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The Arctic in Literature for Children and Young Adults




ISBN 9780367360801
Published February 17, 2020 by Routledge
250 Pages

 
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Book Description

As a setting for juvenile literature, the Arctic has traditionally been a space for adventure, the exotic and the fantastic. More recent works have used the Arctic setting to explore a dystopian future, often related to climate change. The aim of the present volume is to examine themes in Arctic juvenile fiction from the early nineteenth century until today. The deceptive image of the Arctic as geographically uniform seems to promise a cultural coherence, but the collection illustrates the diversity of Arctic literature by critically discussing and comparing works written by visitors and settlers as well as by indigenous peoples. The chapters combine macro- and micro-perspectives to interrogate and illuminate the role of Arctic literature for young readers in creating, maintaining and increasingly challenging Arctic myths and motifs.

Table of Contents

Heidi Hansson, "The Arctic in Literature for Children and Young Adults"

 

Part 1. Polar History and Its Transformations

  1. Anka Ryall, "Polar Icon? Fridtjof Nansen for Children and Young Adults"
  2. Silje Gaupseth, "An Arctic Tom Sawyer: Vilhjalmur Stefansson and Violet Irwin’s Kak"
  3. Lena Aarekol, "The Snow Baby Books: Mediating Arctic Experiences to Children"
  4. Henning Howlid Wærp, "The Polar Bear in Nordic Literature for Children and Young Adults"
  5.  

    Part 2. Indigenous and Localized Arctics

  6. Ingeborg Høvik, "Girlhood in the Arctic: Word-Image Relations in R. M. Ballantyne’s Canadian Adventures"
  7. JoAnn Conrad, "Encountering Otherness in the Geographical Imaginary: Lapland Journeys in Early Swedish Children’s Books"
  8. Tiffany Johnstone, "‘To Help You Find Your Way Home’: Michael Kusugak’s Reimagining of Fear and Danger in the Canadian Arctic"
  9. Lill-Tove Fredriksen, "Imagination and Reality in Sami Fantasy"
  10. Silje Solheim Karlsen, "Coming-of-Age through Svalbard Adventures"
  11.  

    Part 3. Arcticity and Imaginary Arctics

  12. Heidi Hansson, "Negotiating the Snow Queen: Versions of an Arctic Archetype"
  13. Toni Lahtinen, "Arctic Wilderness in Zachris Topelius’s Fairy Tale ‘Sampo Lappelil’"
  14. Johan Schimanski, "Playing the Arctic: Arthur Ransome's Winter Holiday"
  15. Kirsti Pedersen Gurholt, "Arctic Adventure Girls: Television Narratives and Discourses"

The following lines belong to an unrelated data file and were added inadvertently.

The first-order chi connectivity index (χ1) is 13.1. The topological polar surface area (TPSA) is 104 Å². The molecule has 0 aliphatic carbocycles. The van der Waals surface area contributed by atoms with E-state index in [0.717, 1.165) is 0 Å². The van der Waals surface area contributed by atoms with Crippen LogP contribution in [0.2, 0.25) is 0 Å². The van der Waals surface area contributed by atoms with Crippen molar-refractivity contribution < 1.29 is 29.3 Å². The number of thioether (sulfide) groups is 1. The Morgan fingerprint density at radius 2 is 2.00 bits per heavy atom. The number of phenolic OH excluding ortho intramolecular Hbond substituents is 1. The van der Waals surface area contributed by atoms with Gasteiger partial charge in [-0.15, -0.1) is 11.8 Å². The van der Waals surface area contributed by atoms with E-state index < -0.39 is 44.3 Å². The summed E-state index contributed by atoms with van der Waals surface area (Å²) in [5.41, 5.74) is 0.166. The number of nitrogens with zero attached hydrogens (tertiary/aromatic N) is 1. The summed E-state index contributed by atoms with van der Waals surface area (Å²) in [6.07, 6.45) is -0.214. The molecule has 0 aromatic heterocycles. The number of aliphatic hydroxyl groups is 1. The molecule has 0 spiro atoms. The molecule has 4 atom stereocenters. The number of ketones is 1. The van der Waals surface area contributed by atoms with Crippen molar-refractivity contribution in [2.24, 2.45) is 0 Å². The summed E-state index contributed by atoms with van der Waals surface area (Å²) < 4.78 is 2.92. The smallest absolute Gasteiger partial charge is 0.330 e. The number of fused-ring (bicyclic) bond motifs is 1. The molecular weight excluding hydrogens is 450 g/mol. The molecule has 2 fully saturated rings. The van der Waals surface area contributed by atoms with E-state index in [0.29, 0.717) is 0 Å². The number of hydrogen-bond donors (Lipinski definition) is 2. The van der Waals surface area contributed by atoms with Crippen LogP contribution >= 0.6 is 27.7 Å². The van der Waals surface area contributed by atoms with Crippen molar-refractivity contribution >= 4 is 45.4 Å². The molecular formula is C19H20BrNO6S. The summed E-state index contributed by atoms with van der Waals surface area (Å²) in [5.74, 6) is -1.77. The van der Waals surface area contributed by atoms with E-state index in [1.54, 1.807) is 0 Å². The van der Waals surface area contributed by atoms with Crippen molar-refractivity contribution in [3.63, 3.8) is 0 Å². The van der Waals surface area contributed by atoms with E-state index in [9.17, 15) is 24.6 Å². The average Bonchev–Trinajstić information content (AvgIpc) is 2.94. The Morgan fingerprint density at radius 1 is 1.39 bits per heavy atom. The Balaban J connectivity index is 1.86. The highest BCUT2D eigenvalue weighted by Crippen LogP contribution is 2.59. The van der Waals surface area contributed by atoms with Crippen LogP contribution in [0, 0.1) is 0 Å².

16. Maria Lindgren Leavenworth, "Orientation and Disorientation in Realistic and Speculative Young Adult Fiction"

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Editor(s)

Biography

Heidi Hansson received her PhD from Umeå University, Sweden, with the dissertation "Romance Revived: Postmodern Romances and the Tradition" in 1998. She is Professor of English Literature at the same university and currently serves as Deputy Vice Chancellor. She has published widely on images of the North and the Arctic in travel writing, fiction and popular culture, and has edited, together with Cathrine Norberg, the collection Cold Matters: Cultural Perceptions of Snow, Ice and Cold (2009), and with Anka Ryall, the recent collection Arctic Modernities: The Environmental, the Exotic and the Everyday (2017).

Maria Lindgren Leavenworth is Associate Professor of English Literature in the Department of Language Studies, Umeå University, Sweden. She received her PhD from the same university with the dissertation The Second Journey: Travelling in Literary Footsteps (2000, revised second edition 2010). Her research with a focus on travel literature and the North has resulted in articles on nineteenth-century travel writers Bayard Taylor and S. H. Kent, and more recently, she has examined contemporary speculative fictions set in the Arctic by Dan Simmons and Michelle Paver.

Anka Ryall is Professor Emerita at the Centre for Women’s and Gender Research at UiT The Arctic University of Norway, where she previously taught English Literature. Among her publications are several books on travel writing and gender, while her latest book (in Norwegian) deals with Virginia Woolf's literary border crossings. She has published widely on the Arctic as a gendered space in travel writing, been the leader of two international interdisciplinary research programmes on Arctic literature, and co-edited Arctic Discourses (2010) with Johan Schimanski and Henning Howlid Wærp and Arctic Modernities: The Environmental, the Exotic and the Everyday (2017) with Heidi Hansson.